Sun Market in San Telmo


I took Jordon out for a typical street meal of enpanadas (stuffed pockets of bread and in this case with beef and boiled egg) and choripan (a chorizo sausage on bread). After that we ventured over to Plaza Serrano, which is not the actual name, but rather the popular name because it is off Calle Serrano. The Plaza features a lively nightlife of bars and a couple clubs that you would not even know existed if you were more then a block in any direction away. The Plaza is part of barrio Palermo called Palermo SoHo (there is also Palermo Viejo, Barrio Norte, and probably one or two that I am missing). We shared a Quilmes (the national beer) ate some peanuts and called it a night. The area is full of trendy clothing and housing stores as well, and in the day time many of the buildings are converted into ferias or markets.
La Boca
The amazing things is this is only one of many markets in the city, there is also a market in Chacaritas, in Belgrano, Recoleta on Saturdays, La Boca on the weekend, and San Telmo on Sundays. Generally, if there is a plaza there are people selling goods there on the weekend.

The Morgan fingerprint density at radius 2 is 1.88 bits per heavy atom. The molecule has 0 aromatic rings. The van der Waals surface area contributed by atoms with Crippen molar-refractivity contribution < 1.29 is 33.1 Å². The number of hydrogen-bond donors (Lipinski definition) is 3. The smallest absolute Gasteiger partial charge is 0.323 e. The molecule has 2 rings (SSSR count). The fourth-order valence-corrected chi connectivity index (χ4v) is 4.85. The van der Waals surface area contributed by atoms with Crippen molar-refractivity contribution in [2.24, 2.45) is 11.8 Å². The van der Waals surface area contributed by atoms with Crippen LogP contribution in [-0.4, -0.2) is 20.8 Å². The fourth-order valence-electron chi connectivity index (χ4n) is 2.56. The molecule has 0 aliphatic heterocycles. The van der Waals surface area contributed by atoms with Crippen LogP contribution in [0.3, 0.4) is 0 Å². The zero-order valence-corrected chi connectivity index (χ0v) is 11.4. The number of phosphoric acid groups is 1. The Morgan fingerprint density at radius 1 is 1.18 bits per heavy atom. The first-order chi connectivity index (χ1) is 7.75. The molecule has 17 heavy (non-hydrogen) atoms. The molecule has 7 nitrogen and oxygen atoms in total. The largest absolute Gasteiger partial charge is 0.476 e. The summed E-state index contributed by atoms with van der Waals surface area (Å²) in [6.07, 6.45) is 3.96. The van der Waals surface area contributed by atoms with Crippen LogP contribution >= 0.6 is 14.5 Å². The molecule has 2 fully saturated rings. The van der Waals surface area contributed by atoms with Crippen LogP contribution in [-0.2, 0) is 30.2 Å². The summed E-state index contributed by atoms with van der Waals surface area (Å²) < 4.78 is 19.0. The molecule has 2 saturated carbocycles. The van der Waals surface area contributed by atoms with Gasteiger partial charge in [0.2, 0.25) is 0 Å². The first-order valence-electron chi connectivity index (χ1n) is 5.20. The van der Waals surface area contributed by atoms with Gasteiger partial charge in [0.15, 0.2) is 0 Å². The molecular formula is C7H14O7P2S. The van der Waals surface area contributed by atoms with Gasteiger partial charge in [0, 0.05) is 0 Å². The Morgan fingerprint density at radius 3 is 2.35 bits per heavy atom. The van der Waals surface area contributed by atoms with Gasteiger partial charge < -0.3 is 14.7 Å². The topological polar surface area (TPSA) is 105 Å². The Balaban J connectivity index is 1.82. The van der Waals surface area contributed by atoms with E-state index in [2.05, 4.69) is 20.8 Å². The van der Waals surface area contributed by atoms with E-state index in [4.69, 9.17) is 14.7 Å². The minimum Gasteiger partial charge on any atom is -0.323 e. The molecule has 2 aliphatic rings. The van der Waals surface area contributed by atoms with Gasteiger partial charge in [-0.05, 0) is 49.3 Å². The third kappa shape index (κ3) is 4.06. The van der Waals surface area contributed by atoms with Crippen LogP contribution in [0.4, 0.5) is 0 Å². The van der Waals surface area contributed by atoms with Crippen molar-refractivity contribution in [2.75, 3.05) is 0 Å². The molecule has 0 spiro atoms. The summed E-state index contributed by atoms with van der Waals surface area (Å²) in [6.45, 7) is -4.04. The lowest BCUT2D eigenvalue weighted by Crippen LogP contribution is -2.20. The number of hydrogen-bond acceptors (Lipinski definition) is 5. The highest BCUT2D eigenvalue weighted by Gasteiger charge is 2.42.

On Saturday Jordon and I went and ate parilla or Argentina BBQ, which it is famous for. Per capital Argentines eat way more meat then we do, but they eat quality meat, feed lot free, although they are starting to emerge for some strange reason…I ordered for us because I did not want him to think about what we eating before he tried it. Unlike in the States they eat everything and so did we. We ate morcilla (blood sausage), chinchurin (small intestine), ringones (kidney), short ribs, and bife de lomo (steak).
La Boca
They did not have my favorite mojellas (sweet bread aka thyroid gland) so we had to get some the next day. But he ate and liked everything and was not disgusted by any of it. I realized though that I do not really miss steak (as a vegetarian back in the states), but rather those things that Americans think are grose. Those are the part that have their own flavor, the rest you have to add some veggie or spice�"might as well just eat the veggies.